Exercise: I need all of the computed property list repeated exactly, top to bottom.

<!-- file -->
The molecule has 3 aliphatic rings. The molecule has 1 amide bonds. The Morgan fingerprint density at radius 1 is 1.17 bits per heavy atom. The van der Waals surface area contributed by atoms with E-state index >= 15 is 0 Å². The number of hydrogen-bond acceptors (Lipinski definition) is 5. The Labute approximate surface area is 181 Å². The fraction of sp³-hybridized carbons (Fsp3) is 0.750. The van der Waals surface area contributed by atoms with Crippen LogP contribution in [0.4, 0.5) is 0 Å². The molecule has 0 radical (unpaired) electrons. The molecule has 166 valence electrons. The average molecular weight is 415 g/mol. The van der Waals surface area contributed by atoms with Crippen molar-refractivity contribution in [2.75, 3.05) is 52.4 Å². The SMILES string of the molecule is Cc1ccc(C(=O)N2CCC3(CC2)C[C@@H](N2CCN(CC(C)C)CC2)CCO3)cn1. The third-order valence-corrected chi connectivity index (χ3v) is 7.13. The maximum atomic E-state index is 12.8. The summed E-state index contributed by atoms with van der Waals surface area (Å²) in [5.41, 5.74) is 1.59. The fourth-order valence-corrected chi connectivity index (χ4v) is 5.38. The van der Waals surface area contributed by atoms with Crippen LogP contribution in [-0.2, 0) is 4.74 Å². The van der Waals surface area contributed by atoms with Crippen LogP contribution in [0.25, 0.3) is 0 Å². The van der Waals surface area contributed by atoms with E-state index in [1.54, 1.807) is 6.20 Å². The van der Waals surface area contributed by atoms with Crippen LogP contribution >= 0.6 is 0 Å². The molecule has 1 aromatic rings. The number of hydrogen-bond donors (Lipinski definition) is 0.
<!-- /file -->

The molecule has 3 aliphatic rings. The molecule has 1 amide bonds. The Morgan fingerprint density at radius 1 is 1.17 bits per heavy atom. The van der Waals surface area contributed by atoms with E-state index >= 15 is 0 Å². The number of hydrogen-bond acceptors (Lipinski definition) is 5. The Labute approximate surface area is 181 Å². The fraction of sp³-hybridized carbons (Fsp3) is 0.750. The van der Waals surface area contributed by atoms with Crippen LogP contribution in [0.4, 0.5) is 0 Å². The molecule has 0 radical (unpaired) electrons. The molecule has 166 valence electrons. The average molecular weight is 415 g/mol. The van der Waals surface area contributed by atoms with Crippen molar-refractivity contribution in [2.75, 3.05) is 52.4 Å². The SMILES string of the molecule is Cc1ccc(C(=O)N2CCC3(CC2)C[C@@H](N2CCN(CC(C)C)CC2)CCO3)cn1. The third-order valence-corrected chi connectivity index (χ3v) is 7.13. The maximum atomic E-state index is 12.8. The summed E-state index contributed by atoms with van der Waals surface area (Å²) in [5.41, 5.74) is 1.59. The fourth-order valence-corrected chi connectivity index (χ4v) is 5.38. The van der Waals surface area contributed by atoms with Crippen LogP contribution in [-0.2, 0) is 4.74 Å². The van der Waals surface area contributed by atoms with Crippen LogP contribution in [0.25, 0.3) is 0 Å². The van der Waals surface area contributed by atoms with E-state index in [1.54, 1.807) is 6.20 Å². The van der Waals surface area contributed by atoms with Crippen LogP contribution >= 0.6 is 0 Å². The molecule has 1 aromatic rings. The number of hydrogen-bond donors (Lipinski definition) is 0.